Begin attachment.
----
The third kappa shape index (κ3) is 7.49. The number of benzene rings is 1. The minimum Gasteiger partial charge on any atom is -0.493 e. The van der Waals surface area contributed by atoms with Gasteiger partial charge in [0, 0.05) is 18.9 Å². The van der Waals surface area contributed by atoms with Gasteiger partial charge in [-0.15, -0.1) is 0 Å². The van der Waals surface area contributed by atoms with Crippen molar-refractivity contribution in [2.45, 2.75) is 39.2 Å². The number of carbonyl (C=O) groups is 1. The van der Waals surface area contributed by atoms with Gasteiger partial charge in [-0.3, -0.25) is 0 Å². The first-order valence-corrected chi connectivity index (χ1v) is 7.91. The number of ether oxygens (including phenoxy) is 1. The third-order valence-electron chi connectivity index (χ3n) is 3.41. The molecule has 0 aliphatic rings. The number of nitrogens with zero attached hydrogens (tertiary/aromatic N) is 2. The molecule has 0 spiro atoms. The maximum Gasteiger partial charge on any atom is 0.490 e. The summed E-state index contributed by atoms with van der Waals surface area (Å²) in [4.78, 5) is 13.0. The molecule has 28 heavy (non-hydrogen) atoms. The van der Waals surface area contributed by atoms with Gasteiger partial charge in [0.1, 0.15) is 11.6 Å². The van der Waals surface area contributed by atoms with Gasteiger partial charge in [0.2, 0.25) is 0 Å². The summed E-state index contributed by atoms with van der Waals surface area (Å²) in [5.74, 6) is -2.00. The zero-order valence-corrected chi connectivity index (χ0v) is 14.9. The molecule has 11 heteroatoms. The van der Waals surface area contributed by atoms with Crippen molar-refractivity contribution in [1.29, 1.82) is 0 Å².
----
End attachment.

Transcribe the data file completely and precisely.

The third kappa shape index (κ3) is 7.49. The number of benzene rings is 1. The minimum Gasteiger partial charge on any atom is -0.493 e. The van der Waals surface area contributed by atoms with Gasteiger partial charge in [0, 0.05) is 18.9 Å². The van der Waals surface area contributed by atoms with Gasteiger partial charge in [-0.15, -0.1) is 0 Å². The van der Waals surface area contributed by atoms with Crippen molar-refractivity contribution in [2.45, 2.75) is 39.2 Å². The number of carbonyl (C=O) groups is 1. The van der Waals surface area contributed by atoms with Gasteiger partial charge in [-0.3, -0.25) is 0 Å². The first-order valence-corrected chi connectivity index (χ1v) is 7.91. The number of ether oxygens (including phenoxy) is 1. The third-order valence-electron chi connectivity index (χ3n) is 3.41. The molecule has 0 aliphatic rings. The number of nitrogens with zero attached hydrogens (tertiary/aromatic N) is 2. The molecule has 0 spiro atoms. The maximum Gasteiger partial charge on any atom is 0.490 e. The summed E-state index contributed by atoms with van der Waals surface area (Å²) in [4.78, 5) is 13.0. The molecule has 28 heavy (non-hydrogen) atoms. The van der Waals surface area contributed by atoms with Gasteiger partial charge in [0.1, 0.15) is 11.6 Å². The van der Waals surface area contributed by atoms with Gasteiger partial charge in [0.2, 0.25) is 0 Å². The summed E-state index contributed by atoms with van der Waals surface area (Å²) in [5.74, 6) is -2.00. The zero-order valence-corrected chi connectivity index (χ0v) is 14.9. The molecule has 11 heteroatoms. The van der Waals surface area contributed by atoms with Crippen molar-refractivity contribution in [1.29, 1.82) is 0 Å².